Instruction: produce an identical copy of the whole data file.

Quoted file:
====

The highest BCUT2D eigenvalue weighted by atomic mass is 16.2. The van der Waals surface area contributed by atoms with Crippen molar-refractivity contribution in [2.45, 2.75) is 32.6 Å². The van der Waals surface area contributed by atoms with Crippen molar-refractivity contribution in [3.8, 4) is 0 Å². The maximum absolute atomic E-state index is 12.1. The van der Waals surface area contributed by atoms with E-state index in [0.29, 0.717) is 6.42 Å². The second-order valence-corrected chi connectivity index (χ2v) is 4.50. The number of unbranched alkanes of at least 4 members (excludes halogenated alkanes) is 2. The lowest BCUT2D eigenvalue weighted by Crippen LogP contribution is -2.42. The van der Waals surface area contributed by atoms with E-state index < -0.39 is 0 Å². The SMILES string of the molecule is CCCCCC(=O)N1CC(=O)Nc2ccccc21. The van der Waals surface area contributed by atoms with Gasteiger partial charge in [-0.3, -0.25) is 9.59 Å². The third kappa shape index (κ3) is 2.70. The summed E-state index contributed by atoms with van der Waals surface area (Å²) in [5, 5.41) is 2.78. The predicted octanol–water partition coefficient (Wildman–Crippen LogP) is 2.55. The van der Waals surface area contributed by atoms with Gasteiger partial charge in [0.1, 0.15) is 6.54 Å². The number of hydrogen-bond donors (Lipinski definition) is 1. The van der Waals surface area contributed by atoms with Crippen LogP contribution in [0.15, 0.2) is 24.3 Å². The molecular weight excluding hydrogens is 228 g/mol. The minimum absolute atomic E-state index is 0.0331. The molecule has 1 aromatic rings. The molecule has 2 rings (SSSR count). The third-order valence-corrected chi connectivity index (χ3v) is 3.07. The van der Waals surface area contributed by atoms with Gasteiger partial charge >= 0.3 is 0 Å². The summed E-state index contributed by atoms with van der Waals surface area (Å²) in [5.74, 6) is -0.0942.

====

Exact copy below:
The highest BCUT2D eigenvalue weighted by atomic mass is 16.2. The van der Waals surface area contributed by atoms with Crippen molar-refractivity contribution in [2.45, 2.75) is 32.6 Å². The van der Waals surface area contributed by atoms with Crippen molar-refractivity contribution in [3.8, 4) is 0 Å². The maximum absolute atomic E-state index is 12.1. The van der Waals surface area contributed by atoms with E-state index in [0.29, 0.717) is 6.42 Å². The second-order valence-corrected chi connectivity index (χ2v) is 4.50. The number of unbranched alkanes of at least 4 members (excludes halogenated alkanes) is 2. The lowest BCUT2D eigenvalue weighted by Crippen LogP contribution is -2.42. The van der Waals surface area contributed by atoms with E-state index < -0.39 is 0 Å². The SMILES string of the molecule is CCCCCC(=O)N1CC(=O)Nc2ccccc21. The van der Waals surface area contributed by atoms with Gasteiger partial charge in [-0.3, -0.25) is 9.59 Å². The third kappa shape index (κ3) is 2.70. The summed E-state index contributed by atoms with van der Waals surface area (Å²) in [5, 5.41) is 2.78. The predicted octanol–water partition coefficient (Wildman–Crippen LogP) is 2.55. The van der Waals surface area contributed by atoms with Gasteiger partial charge in [0.1, 0.15) is 6.54 Å². The number of hydrogen-bond donors (Lipinski definition) is 1. The van der Waals surface area contributed by atoms with Crippen LogP contribution in [0.15, 0.2) is 24.3 Å². The molecular weight excluding hydrogens is 228 g/mol. The minimum absolute atomic E-state index is 0.0331. The molecule has 1 aromatic rings. The molecule has 2 rings (SSSR count). The third-order valence-corrected chi connectivity index (χ3v) is 3.07. The van der Waals surface area contributed by atoms with Gasteiger partial charge >= 0.3 is 0 Å². The summed E-state index contributed by atoms with van der Waals surface area (Å²) in [5.74, 6) is -0.0942.